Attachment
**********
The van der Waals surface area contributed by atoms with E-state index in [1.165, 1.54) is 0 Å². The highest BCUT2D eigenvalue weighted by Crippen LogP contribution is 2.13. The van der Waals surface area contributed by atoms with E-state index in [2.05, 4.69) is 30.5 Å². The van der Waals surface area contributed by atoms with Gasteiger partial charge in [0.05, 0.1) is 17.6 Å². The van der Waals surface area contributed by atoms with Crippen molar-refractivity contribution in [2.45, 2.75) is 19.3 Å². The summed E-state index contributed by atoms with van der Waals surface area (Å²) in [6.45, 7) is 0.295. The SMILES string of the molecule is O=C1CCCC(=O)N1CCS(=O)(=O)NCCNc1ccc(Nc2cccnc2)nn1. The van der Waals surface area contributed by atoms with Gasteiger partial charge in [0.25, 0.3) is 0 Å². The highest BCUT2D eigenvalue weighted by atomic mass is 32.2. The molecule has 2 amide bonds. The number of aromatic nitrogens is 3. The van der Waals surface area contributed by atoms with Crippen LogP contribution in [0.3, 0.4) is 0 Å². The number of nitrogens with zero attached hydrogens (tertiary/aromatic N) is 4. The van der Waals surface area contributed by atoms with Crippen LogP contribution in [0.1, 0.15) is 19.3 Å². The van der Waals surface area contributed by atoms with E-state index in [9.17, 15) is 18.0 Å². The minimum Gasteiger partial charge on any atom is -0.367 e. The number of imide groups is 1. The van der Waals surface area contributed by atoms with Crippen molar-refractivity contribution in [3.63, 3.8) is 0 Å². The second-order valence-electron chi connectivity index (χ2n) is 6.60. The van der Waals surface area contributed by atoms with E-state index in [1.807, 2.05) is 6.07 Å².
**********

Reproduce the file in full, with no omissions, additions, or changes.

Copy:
The van der Waals surface area contributed by atoms with E-state index in [1.165, 1.54) is 0 Å². The highest BCUT2D eigenvalue weighted by Crippen LogP contribution is 2.13. The van der Waals surface area contributed by atoms with E-state index in [2.05, 4.69) is 30.5 Å². The van der Waals surface area contributed by atoms with Gasteiger partial charge in [0.05, 0.1) is 17.6 Å². The van der Waals surface area contributed by atoms with Crippen molar-refractivity contribution in [2.45, 2.75) is 19.3 Å². The summed E-state index contributed by atoms with van der Waals surface area (Å²) in [6.45, 7) is 0.295. The SMILES string of the molecule is O=C1CCCC(=O)N1CCS(=O)(=O)NCCNc1ccc(Nc2cccnc2)nn1. The van der Waals surface area contributed by atoms with Gasteiger partial charge in [0.25, 0.3) is 0 Å². The highest BCUT2D eigenvalue weighted by atomic mass is 32.2. The molecule has 2 amide bonds. The number of aromatic nitrogens is 3. The van der Waals surface area contributed by atoms with Crippen LogP contribution in [0.3, 0.4) is 0 Å². The number of nitrogens with zero attached hydrogens (tertiary/aromatic N) is 4. The van der Waals surface area contributed by atoms with Crippen LogP contribution in [0.1, 0.15) is 19.3 Å². The van der Waals surface area contributed by atoms with E-state index in [9.17, 15) is 18.0 Å². The minimum Gasteiger partial charge on any atom is -0.367 e. The number of imide groups is 1. The van der Waals surface area contributed by atoms with Crippen molar-refractivity contribution in [3.63, 3.8) is 0 Å². The second-order valence-electron chi connectivity index (χ2n) is 6.60. The van der Waals surface area contributed by atoms with E-state index in [1.807, 2.05) is 6.07 Å².